Yes, Uviwe Child and Youth Services also render services to “adult survivors” – victims of childhood abuse.
- Q: We have children at our school involved in sexually inappropriate behaviour – can you help?
Yes, we will be able to assist in different ways.
1) We will be able to do awareness talks about abuse at your school, addressing the issue of sexually inappropriate behaviour and
2) We will be able to render services to both children involved in the inappropriate behaviour, assessing the behaviour and then deciding on a relevant treatment plan.
- Q: Am I allowed to physically punish my child? If not, what is appropriate discipline?
Physical/corporal punishment can be described as ‘any physical action that hurts a child in the name of discipline”. This could mean:
- hitting, slapping, pinching, pushing, shaking, kicking, pulling their hair/ears or throwing a child with something or into something (wall/window/objects)
- depriving the child of food or rest or movement
- forcing chilies, washing-up liquid or other irritating substances in a child’s mouth or anywhere on his/her body
- forcing them to sit or stand for any length of time, and/or
- burning or scarring the child in any manner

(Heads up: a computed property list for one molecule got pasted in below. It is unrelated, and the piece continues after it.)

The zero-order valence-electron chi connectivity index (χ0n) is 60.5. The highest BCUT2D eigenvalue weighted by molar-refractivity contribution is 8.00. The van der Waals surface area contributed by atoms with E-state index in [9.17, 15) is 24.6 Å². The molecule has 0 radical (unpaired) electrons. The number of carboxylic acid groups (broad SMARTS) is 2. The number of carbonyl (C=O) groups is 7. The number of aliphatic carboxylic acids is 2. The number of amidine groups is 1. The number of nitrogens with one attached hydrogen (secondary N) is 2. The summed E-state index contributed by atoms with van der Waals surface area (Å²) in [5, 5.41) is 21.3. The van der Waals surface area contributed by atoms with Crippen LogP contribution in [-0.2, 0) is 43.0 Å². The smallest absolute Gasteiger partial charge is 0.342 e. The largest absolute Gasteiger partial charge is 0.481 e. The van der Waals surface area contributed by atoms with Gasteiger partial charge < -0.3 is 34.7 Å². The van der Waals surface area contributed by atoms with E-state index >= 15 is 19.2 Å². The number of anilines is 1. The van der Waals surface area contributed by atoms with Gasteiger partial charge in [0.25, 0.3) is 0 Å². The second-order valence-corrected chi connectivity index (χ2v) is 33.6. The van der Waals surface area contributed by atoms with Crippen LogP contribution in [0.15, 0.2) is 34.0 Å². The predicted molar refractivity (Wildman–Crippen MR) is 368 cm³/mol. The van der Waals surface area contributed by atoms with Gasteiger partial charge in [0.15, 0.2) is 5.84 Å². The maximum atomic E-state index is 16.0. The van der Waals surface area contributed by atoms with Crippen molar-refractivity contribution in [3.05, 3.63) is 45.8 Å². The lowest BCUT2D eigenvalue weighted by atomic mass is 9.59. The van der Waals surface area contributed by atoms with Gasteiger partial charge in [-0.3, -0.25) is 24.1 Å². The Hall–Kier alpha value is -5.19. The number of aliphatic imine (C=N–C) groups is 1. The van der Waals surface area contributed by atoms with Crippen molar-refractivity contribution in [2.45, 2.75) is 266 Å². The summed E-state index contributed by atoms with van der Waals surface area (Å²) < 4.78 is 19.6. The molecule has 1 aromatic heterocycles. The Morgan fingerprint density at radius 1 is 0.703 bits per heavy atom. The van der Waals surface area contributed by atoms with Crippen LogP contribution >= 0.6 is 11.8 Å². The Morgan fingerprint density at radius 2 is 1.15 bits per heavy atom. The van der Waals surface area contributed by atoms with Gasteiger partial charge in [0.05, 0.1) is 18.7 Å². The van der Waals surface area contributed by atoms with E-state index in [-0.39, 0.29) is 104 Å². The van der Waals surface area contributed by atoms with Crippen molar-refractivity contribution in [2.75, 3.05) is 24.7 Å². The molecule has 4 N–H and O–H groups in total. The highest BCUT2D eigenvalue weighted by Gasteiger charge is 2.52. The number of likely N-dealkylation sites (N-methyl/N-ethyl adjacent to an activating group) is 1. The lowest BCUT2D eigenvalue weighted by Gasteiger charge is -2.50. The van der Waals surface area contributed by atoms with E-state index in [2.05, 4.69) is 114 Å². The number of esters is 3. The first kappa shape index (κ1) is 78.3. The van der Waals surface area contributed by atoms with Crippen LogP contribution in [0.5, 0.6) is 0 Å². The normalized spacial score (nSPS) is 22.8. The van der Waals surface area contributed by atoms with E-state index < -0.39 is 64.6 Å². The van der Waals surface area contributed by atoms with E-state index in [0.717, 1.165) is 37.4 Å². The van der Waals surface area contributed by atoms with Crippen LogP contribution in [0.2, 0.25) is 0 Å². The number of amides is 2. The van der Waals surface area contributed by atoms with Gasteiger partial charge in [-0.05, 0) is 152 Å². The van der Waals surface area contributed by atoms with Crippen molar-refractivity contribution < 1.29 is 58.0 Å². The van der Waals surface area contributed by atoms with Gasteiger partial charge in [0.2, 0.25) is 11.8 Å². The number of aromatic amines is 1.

Discipline is often understood to mean “punishment” of children who “misbehave”. It should however be understood as raising children to be responsible, caring and self-disciplined adults. It is about initiating children into society and helping them to understand and want to follow the values we cherish.
Examples of appropriate discipline include:
- Time – out (a minute per the age of the child)
- Taking away privileges
- Give Praise
- Lead by example
- Be realistic
- Restorative Justice
- Do not threaten or shout at children
- Use “good” words to describe children
- Be respectful
- Negotiate a compromise
- Use guidance and counseling methods
- Children learn by doing
- Q: What is a 'Child'?
A child is a person under the age of 18 years according to the Children’s Act 38/2005. "Youth" includes young person's up to the age of 25 years.